Australian Parents Assured Sikh Schoolboy’s Kirpan Poses No Risk

A Kirpan of similar shape and size to that being worn by a Perth child at school.
A Kirpan of similar shape and size to that being worn by a Perth child at school.

PERTH, Australia—British experts have moved to reassure Western Australian parents concerned by a Perth pupil being given permission to carry a Kirpan to school.

Sikh children have been carrying Kirpans in UK schools for the past 50 years – and there has never been a single incident, the Sikh Federation (UK) says.

The comments came after a representative from Perth’s Sikh community addressed the parents and citizens committee at a public primary school about the significance of the Kirpan.

The Kirpan, which is only 5cm long in this particular case and is one of five religious articles that must be worn by a baptized (Amritdhari) Sikhs.

A spokesman for The Sikh Federation (UK) told Perth that WA parents have “nothing to fear”.

The fact that there has not been a single case in a school in the UK for the last 50 years involving the Kirpan demonstrates that parents of non-Sikh children have nothing to fear.

We suspect that there are incidents in Australian schools every week that involve some form of violence and possibly the use of weapons so this needs to be put into context.

Sikh children have probably been wearing Kirpans in UK schools for up to 50 years.

We estimate there may now be as many as 10-15,000 Sikh children in the UK who are practicing (Amritdhari) Sikhism in schools.

The Department for Education some 10-12 years ago gave specific guidance to schools pointing out practicing (Amritdhari) Sikh children in schools were allowed to wear the Kirpan and teachers denying Sikhs this right could be prosecuted for discrimination under UK law.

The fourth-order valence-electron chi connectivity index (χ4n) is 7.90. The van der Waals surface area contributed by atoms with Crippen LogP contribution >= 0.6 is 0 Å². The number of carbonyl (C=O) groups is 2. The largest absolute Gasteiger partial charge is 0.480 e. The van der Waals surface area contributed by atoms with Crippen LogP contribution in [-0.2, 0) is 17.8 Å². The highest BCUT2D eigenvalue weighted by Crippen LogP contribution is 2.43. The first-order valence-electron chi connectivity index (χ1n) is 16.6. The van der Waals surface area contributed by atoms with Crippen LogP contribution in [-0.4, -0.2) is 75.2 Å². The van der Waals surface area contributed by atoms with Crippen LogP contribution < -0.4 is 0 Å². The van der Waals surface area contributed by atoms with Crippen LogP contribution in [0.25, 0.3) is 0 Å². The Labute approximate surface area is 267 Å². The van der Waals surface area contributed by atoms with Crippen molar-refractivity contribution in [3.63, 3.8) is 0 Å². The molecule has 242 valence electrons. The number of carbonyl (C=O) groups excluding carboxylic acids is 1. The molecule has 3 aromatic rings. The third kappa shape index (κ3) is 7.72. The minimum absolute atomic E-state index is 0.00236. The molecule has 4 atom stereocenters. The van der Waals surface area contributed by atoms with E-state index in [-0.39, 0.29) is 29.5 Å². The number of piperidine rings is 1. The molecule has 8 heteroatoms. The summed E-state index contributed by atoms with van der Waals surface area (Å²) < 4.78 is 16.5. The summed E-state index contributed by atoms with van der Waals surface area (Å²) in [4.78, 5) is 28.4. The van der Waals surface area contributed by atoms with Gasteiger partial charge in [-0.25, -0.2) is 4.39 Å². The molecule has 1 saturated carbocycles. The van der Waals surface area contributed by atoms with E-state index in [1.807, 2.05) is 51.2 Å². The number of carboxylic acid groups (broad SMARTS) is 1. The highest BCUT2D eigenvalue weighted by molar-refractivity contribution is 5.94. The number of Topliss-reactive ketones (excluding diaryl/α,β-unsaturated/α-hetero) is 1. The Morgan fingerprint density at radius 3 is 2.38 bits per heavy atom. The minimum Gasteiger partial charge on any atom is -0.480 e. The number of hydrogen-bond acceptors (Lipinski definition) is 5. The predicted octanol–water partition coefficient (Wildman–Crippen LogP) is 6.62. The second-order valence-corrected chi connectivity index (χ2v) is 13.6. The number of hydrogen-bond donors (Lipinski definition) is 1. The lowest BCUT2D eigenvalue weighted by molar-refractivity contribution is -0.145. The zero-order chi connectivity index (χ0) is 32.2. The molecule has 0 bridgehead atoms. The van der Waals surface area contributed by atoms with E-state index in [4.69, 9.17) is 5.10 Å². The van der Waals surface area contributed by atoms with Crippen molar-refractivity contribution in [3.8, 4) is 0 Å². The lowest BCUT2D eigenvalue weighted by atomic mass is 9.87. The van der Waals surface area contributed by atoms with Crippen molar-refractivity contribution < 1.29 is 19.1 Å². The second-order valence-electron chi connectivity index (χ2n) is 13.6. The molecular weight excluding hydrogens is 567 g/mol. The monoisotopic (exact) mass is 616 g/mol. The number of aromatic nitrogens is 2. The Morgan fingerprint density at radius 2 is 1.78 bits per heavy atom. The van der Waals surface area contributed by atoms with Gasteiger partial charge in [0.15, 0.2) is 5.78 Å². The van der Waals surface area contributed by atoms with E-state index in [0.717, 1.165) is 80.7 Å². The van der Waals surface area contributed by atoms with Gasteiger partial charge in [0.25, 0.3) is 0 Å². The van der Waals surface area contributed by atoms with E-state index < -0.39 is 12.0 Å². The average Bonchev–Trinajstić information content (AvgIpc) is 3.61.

Balvinder Kaur, from the Sikh Council UK, said:

We appreciate that some non-Sikh parents may have concerns about the carrying of Kirpans in schools.

Our experience is that often these can be resolved through dialogue.

Our key message is that Sikh pupils wearing a Kirpan are likely to be very spiritual, disciplined and well behaved.

If they were to ever threaten anyone then they would be reprimanded by their peers, family and the community. Abuse of the Kirpan by a baptised Sikh is a very rare occurrence.

PerthNow revealed on Friday that a primary school student had been granted permission to carry the blunt Kirpan to school, in a decision that prompted some parents to raise concerns about it “falling into the wrong hands” and vent on social media.

The Sunday Times revealed on the weekend that the family at the center of the row said their child “poses no safety risk”.

“It means a lot to our family and the Sikh community that the Department of Education and the school have shown a great respect for our child’s religious beliefs,” the family said, in a statement issued to The Sunday Times.

“The Kirpan our child wears to school is small, blunt, and poses no safety risk to any children or staff in the school.”


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